As soon as Kevin Durant decided to leave the Oklahoma City Thunder for the Golden State Warriors, much of the attention in Oklahoma City turned to the future of Russell Westbrook. We've seen much speculation and many trade rumors in the weeks since Durant's momentous decision, but the star point guard has been publicly silent as he ponders his future.

Westbrook isn't a free agent until next summer, but as ESPN's Royce Young notes, "effectively, [Westbrook is] making his 2017 decision now." He can either commit to the Thunder long-term right now, or he can decline, which would likely cause the Thunder to trade him and get some value in return instead of risk losing him for nothing like they lost Durant.

Westbrook continues to weigh his options following Durant's move, which left him "angry and hurt" in part because Durant didn't tell him personally, according to Young. But Westbrook has been in contact with the organization since that decision. Their hope is he'll give them clarity so they can make an informed decision on how to move forward in a post-Durant world. This is why he's deciding his Thunder future a year in advance.

How will this play out? There are a few different routes this can take.

Westbrook signs a long-term extension with the Thunder

Though extensions to players already under contract are rare under this new CBA, there is a mechanism by which the Thunder can use cap space to renegotiate Westbrook's existing contract and then tack on up to three more years beyond that. Initial reports suggested Westbrook had little to no interest in pursuing this route, but he's never come out and said this. So for now, it remains on the table.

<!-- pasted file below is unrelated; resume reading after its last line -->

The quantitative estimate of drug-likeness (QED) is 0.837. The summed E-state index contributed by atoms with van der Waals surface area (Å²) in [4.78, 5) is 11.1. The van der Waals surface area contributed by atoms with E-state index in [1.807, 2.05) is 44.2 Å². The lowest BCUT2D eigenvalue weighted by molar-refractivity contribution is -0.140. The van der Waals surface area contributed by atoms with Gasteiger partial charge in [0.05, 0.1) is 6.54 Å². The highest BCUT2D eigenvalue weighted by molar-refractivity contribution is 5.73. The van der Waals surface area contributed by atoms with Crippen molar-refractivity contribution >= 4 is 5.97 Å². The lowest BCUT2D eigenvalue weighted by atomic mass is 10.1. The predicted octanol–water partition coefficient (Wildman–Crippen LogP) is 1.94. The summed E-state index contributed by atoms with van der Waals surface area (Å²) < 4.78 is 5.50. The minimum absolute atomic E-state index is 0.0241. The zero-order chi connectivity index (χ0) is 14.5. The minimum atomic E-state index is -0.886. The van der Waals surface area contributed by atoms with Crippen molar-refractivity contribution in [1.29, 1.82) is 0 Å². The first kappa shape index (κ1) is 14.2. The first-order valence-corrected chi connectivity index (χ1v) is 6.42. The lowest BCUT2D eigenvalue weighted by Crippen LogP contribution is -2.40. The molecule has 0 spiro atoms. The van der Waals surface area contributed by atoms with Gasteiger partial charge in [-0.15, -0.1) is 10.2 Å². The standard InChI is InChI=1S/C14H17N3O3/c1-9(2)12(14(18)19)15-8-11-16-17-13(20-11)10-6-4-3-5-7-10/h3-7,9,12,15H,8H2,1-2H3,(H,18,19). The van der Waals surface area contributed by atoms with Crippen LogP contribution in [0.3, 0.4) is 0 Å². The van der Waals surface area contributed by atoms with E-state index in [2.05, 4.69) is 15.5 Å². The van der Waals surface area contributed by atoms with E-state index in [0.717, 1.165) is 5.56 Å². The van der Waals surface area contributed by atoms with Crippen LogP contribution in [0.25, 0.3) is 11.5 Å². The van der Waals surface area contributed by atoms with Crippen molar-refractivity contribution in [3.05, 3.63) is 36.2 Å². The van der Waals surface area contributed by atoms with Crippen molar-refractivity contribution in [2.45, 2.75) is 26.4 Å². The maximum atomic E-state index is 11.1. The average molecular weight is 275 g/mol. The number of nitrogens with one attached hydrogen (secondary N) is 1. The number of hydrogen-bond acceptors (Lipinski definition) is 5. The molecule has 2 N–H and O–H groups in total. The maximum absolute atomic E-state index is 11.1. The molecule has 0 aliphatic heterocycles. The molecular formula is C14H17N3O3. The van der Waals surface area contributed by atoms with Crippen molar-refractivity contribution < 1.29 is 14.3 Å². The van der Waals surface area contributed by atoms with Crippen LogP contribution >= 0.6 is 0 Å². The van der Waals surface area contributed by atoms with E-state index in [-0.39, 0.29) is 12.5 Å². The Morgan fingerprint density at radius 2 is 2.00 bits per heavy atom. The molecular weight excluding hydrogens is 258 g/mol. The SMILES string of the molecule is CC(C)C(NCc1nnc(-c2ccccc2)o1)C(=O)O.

With Dion Waiters out of the picture, the Thunder have the cap space to renegotiate Westbrook's contract, which is currently set to pay him $17.77 million, up to the current maximum contract for a player with his years of service, which is $26.54 million. They could then extend Westbrook's contract for up to three more seasons with normal annual raises.

Usually, players decline this route because it is more lucrative for them to hit free agency, where they can re-sign for five years with their current team or four years elsewhere. But thanks to that bump of nearly $9 million this year, Westbrook could potentially make more money through each of the next four seasons than if he played out this season on his current deal and then signed a new long-term contract next summer.